Hope landed briefly in Sierra Leone Tuesday, when British paratroopers set down in a massive Chinook helicopter and immediately set out to patrol the streets of this seaside capital.
These 800 soldiers, armed with automatic rifles and riding through the city in open army trucks fitted with menacing machine guns on tripods, have assumed control of a few key roadblocks, secured the airport, and brought relief to residents who have lost faith in United Nations peacekeepers.
But after just one day on the ground, the British contingent had all but finished the job they came to do - evacuate British, European Union, and Commonwealth passport holders.
The question now is whether these men and their heavy equipment will become embroiled in a fight with Sierra Leone's feared rebel force. Britain says its troops are not in Sierra Leone to fight.
UN peacekeepers have been roundly criticized for allowing themselves to be taken hostage, robbed of weapons and uniforms, and - in the latest debacle - lose the man they were sworn to guard and protect: the country's feared rebel leader, Foday Sankoh.
"He left under circumstances that are not clear," says David Wimhurst, the UN spokesman here. "We are anxious to find a way to contact Mr. Sankoh."
Without him, UN officials can not even begin to negotiate for the release of 498 people believed to be held hostage by Sankoh's Revolutionary United Front (RUF). Residents of Freetown fear that his disappearance could signal Sankoh's return to the bush - and to a brutal war that rent this country for eight ears.
But as the UN calls for more troops to reinforce its embattled peacekeeping force on the ground, the silence in Western capitals is deafening.
None of the countries able to quickly deploy significant numbers of well-trained soldiers - the United States, France, and Britain - have answered UN Secretary-General Kofi Annan's appeal to send help.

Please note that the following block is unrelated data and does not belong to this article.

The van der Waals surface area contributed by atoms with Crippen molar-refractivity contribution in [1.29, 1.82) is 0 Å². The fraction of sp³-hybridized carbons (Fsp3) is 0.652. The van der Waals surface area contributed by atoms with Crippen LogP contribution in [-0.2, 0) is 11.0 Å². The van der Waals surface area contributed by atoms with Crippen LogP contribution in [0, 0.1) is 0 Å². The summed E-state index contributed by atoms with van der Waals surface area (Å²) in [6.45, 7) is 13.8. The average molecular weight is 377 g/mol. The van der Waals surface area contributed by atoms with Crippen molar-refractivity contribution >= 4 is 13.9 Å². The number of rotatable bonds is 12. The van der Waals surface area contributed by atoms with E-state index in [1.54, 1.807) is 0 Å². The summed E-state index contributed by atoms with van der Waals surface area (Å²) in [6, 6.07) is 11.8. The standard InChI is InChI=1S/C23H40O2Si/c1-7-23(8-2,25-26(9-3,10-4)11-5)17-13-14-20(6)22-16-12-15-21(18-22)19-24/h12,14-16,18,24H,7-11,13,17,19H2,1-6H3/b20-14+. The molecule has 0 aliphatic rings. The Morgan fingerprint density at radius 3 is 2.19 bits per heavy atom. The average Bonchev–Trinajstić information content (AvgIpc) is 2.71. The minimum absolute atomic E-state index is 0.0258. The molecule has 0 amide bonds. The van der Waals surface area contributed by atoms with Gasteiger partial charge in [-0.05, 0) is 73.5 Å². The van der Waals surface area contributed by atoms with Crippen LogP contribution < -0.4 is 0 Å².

What is holding them back, says Col. Terry Taylor, an analyst at the International Institute of Strategic Studies in London, is "the bitter hand of experience."
"The major Western powers got a bloody nose in Somalia [when US troops lost scores of men and failed to end a civil war in 1993] and in Rwanda," where French soldiers pulled out as genocidal attacks on ethnic Tutsis began, Colonel Taylor points out. "There is great caution about putting their troops into situations where there is no clear line of confrontation or of settlement."
The US government has hinted it would be ready to airlift three battalions of fresh peacekeepers quickly to the region, from Jordan, Bangladesh, and India, but officials in Washington say no US soldiers will set foot in Sierra Leone.
Britain has sent an assessment team to help the UN force plan its logistical needs, and the fact that they have secured the airport helped the UN because reinforcement troops can now land safely.
France, said Foreign Minister Hubert Vedrine yesterday, "is obliged to be prudent" about sending troops abroad since its Army is "already greatly stretched" by its participation in other peacekeeping missions in Bosnia and Kosovo.
"It is very difficult for us to renounce our responsibilities elsewhere," Mr. Vedrine said. France's "priority," he added, was to keep troops in reserve in case they are needed to facilitate the planned withdrawal next July of the Israeli Army from the south of Lebanon, a former French colony.